#onlinedating | Online dating apps are unsuccessful; lead to deceptive, ingenuine connections — The Lamron

College is known as a time to explore new opportunities. As they take their first steps out into “the real world,” students often find themselves doing things they never thought they would. Before, one may have been content to stay home with a movie and their favorite snacks, yet now one may have the urge to throw on a new outfit and party all night long. Given all of these changes, does dating change too? 

According to a study conducted by ABODO, 70 percent of college students use dating apps such as Tinder, Bumble, Zoosk and OKCupid to form connections. With that said, dating apps are now tailoring themselves to be more accessible to college students such as Tinder U—a new feature which makes it easier for users to connect with students that go to the same college. 

For many, online dating may seem like the perfect place to meet someone new. It is fast, efficient and lets you see the features of almost everyone you meet, allowing you to make a judgment on if they are a person you would actually like in your life. But this can be dangerous, however, as a reported 53 percent of people on dating apps lie, according to EHarmony. These lies range from using fake or photoshopped images, lying about age, profession, sexual habits and expectations for the relationship. 

This ingenuine behavior can raise some major red flags in any relationship, planting the seeds of an issue at the very beginning and damaging the connection before it was able to develop into something more. Though this may happen with or without a dating platform, the presence of a divide so great can oftentimes make it seem as if the occasional lie is okay and may in fact benefit the relationship. 

To be clear, lying in a relationship is never okay. It may seem much easier at times to tell a quick lie to impress the person one likes, but it never works. Instead, it leads to someone changing themselves into the person they think a potential partner wants them to be. The lies mask their genuine self and put stress on the relationship; oftentimes causing it to be terminated prematurely.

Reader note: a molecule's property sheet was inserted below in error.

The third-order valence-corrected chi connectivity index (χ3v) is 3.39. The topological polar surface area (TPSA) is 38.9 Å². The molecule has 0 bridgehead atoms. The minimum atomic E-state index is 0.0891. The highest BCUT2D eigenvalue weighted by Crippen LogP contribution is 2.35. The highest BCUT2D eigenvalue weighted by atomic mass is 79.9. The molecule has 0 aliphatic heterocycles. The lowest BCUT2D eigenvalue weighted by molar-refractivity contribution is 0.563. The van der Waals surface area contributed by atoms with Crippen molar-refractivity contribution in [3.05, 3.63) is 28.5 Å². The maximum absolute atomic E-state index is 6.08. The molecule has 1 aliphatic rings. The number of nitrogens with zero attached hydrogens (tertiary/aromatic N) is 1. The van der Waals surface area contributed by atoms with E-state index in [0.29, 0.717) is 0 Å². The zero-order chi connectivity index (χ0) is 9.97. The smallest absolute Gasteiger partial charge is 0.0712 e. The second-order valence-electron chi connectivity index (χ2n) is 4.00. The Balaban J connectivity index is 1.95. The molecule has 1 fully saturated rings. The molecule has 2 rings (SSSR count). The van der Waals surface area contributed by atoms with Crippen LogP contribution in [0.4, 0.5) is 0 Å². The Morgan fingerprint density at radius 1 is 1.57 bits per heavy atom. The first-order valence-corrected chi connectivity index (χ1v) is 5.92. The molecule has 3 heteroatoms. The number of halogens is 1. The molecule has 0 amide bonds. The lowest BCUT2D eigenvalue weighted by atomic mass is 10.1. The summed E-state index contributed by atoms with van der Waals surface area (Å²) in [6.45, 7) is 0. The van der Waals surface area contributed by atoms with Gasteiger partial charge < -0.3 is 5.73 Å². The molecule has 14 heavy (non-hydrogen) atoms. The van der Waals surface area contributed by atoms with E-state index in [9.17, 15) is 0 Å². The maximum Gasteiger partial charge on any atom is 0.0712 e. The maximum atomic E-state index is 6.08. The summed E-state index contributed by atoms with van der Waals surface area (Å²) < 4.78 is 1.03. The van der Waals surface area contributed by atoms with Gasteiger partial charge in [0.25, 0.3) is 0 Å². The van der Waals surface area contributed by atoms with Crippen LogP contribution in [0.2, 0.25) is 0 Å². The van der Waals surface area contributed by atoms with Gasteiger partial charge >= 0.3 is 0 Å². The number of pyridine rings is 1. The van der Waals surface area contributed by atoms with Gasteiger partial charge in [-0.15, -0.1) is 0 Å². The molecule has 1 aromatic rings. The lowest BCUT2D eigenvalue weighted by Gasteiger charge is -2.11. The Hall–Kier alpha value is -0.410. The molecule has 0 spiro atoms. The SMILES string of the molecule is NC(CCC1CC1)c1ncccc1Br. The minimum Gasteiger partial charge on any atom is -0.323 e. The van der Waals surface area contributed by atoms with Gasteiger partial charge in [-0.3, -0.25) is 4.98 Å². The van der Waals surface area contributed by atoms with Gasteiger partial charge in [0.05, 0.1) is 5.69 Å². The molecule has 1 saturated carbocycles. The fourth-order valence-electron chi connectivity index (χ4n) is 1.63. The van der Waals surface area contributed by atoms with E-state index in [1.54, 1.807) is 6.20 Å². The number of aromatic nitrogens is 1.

When on apps like Tinder, one may also match with multiple people at once. Though the presence of options may be reassuring in case someone turns out to be a bad match, this can be detrimental to the start of any relationship. 

Due to multiple matching options being available, one is not able to make genuine connections with people they meet through the apps. Instead, they just become options as one searches for the best-case scenario. A relationship should start with a spark, a connection that makes one want to be with their significant other every hour of every day. If they are just another option, then that relationship will not go as far as one might hope. 

Some may claim that online dating is easier. It helps to get rid of the insularity and anxiety that occurs at the beginning of a relationship and is much faster. Although that may be true for dating apps, it’s an inaccurate representation of the real world. Relationships take time, effort and compromise. Though they are well worth it, one must be able to direct all of themselves forward into a relationship. If someone feels they do not have the time or energy to start a relationship without the aid of an app, they should not be dating until they feel that is attainable. 

This is not to say that online dating should not occur. Relationships can spring up in a variety of ways, from blind dates to meet-cutes, to dating apps—love always finds a way. Individuals cannot, however, just hide behind an app and hope that the right person swipes their way.

Grace Piscani is an English major freshman with  double minors in journalism and musical theatre because she loves creating more work for herself than necessary.  

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